GLOBAL INTEREST RATES: WHAT ARE THE PRUDENT QUESTIONS AND APPLICATIONS?
Technical analysis doesn’t always provide the answer, but many times it helps you ask the right questions and trade/invest accordingly. Consistent with this, the month of September was kind to domestic and certain overseas interest rates, defined by the 10-year yield. In other words, interest rates in the U.S. and many overseas countries rose during the month of September—charts below.
What might higher global 10-year yields imply? Do higher global yields suggest a strong (stronger than expected) global economy and in turn higher worldwide inflation? Do higher domestic interest rates mean there is now competition for stocks, which could lead to lower stock prices? The 3-month treasury yield rate on 9/27/18 was 2.14% and the S&P 500 dividend yield at the end of August was 1.76%, according to the YCharts website. Are Central Banks now accommodative, restrictive, or somewhere in between? Could it be all of these things, a combination, or nothing at all?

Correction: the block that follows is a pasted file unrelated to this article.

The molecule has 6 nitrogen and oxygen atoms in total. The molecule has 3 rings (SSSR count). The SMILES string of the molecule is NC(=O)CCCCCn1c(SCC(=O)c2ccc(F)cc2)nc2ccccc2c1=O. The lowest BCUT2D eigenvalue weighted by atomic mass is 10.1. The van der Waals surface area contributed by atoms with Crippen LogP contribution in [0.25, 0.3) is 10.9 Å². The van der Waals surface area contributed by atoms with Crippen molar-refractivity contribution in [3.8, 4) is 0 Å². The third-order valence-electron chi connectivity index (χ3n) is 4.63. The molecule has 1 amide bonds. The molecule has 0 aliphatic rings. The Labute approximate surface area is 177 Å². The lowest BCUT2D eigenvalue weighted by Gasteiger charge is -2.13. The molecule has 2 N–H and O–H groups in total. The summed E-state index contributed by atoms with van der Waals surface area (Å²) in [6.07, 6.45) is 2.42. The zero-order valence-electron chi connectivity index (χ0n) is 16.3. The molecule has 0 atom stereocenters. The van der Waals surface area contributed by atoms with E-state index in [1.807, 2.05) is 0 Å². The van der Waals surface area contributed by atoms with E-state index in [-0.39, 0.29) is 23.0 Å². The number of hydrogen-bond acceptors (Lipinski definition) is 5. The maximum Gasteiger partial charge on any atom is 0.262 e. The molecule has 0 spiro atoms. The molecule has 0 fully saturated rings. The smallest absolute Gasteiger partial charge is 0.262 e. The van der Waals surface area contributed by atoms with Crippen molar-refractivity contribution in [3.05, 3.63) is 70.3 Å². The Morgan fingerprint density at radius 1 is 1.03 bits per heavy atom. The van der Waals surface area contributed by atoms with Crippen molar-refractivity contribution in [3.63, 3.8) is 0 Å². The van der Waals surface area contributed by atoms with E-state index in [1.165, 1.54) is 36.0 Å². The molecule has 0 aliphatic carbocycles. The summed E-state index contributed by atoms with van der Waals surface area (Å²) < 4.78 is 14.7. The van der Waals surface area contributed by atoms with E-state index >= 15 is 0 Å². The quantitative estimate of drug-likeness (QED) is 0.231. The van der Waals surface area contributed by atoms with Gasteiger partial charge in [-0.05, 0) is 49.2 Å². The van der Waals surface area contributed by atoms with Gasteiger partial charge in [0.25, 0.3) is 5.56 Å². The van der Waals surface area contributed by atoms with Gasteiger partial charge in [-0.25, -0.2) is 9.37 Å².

Summary: We will know the answers to the questions above in the fullness of time. In the meantime, while the charts above show that 10-year interest rates are lower than they were 10 years ago, I have felt since late 2016/early 2017 that the secular bond bull market was ending. In mid-2017 that opinion looked foolish, but not so much now. In other words, when it comes to positioning your fixed income holdings, please prepare for higher domestic and global yields.
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Art Huprich, CMT
Chief Market Technician
Day Hagan Asset Management
—Written 10.01.2018. Chart source: Stockcharts. Table source: LPL Research
PDF Copy of Article: Day Hagan Tech Talk October 1, 2018 (pdf)
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